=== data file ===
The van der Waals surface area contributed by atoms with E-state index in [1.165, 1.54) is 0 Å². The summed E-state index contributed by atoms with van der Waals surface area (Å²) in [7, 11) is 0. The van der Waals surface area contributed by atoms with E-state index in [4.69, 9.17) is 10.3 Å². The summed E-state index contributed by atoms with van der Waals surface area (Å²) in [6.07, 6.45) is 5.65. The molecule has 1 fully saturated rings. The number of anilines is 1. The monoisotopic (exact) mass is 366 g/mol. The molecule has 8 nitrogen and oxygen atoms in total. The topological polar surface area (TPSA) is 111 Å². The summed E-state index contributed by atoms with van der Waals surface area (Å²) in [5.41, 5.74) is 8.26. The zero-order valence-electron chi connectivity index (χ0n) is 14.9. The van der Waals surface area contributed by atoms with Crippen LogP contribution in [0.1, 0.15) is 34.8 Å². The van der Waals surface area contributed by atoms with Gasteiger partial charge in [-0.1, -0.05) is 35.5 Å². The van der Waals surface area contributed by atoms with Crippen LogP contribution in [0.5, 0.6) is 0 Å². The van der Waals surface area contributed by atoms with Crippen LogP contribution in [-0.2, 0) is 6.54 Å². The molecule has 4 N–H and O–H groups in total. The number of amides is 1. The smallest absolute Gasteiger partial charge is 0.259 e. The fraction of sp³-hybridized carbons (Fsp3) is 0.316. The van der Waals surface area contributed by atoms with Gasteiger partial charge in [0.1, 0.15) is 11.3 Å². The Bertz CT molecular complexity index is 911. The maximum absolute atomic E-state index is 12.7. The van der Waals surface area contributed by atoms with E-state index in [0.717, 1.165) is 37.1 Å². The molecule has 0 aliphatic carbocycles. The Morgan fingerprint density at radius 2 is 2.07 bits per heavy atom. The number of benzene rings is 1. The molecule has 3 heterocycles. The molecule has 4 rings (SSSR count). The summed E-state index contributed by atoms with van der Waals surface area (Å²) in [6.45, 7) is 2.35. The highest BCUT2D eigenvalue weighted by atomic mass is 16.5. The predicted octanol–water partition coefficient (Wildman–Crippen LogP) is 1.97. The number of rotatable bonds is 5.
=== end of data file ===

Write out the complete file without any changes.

The van der Waals surface area contributed by atoms with E-state index in [1.165, 1.54) is 0 Å². The summed E-state index contributed by atoms with van der Waals surface area (Å²) in [7, 11) is 0. The van der Waals surface area contributed by atoms with E-state index in [4.69, 9.17) is 10.3 Å². The summed E-state index contributed by atoms with van der Waals surface area (Å²) in [6.07, 6.45) is 5.65. The molecule has 1 fully saturated rings. The number of anilines is 1. The monoisotopic (exact) mass is 366 g/mol. The molecule has 8 nitrogen and oxygen atoms in total. The topological polar surface area (TPSA) is 111 Å². The summed E-state index contributed by atoms with van der Waals surface area (Å²) in [5.41, 5.74) is 8.26. The zero-order valence-electron chi connectivity index (χ0n) is 14.9. The van der Waals surface area contributed by atoms with Crippen LogP contribution in [0.1, 0.15) is 34.8 Å². The van der Waals surface area contributed by atoms with Gasteiger partial charge in [-0.1, -0.05) is 35.5 Å². The van der Waals surface area contributed by atoms with Crippen LogP contribution in [0.5, 0.6) is 0 Å². The van der Waals surface area contributed by atoms with Crippen LogP contribution in [-0.2, 0) is 6.54 Å². The molecule has 4 N–H and O–H groups in total. The number of amides is 1. The smallest absolute Gasteiger partial charge is 0.259 e. The fraction of sp³-hybridized carbons (Fsp3) is 0.316. The van der Waals surface area contributed by atoms with Gasteiger partial charge in [0.1, 0.15) is 11.3 Å². The Bertz CT molecular complexity index is 911. The maximum absolute atomic E-state index is 12.7. The van der Waals surface area contributed by atoms with E-state index in [0.717, 1.165) is 37.1 Å². The molecule has 0 aliphatic carbocycles. The Morgan fingerprint density at radius 2 is 2.07 bits per heavy atom. The number of benzene rings is 1. The molecule has 3 heterocycles. The molecule has 4 rings (SSSR count). The summed E-state index contributed by atoms with van der Waals surface area (Å²) in [6.45, 7) is 2.35. The highest BCUT2D eigenvalue weighted by atomic mass is 16.5. The predicted octanol–water partition coefficient (Wildman–Crippen LogP) is 1.97. The number of rotatable bonds is 5.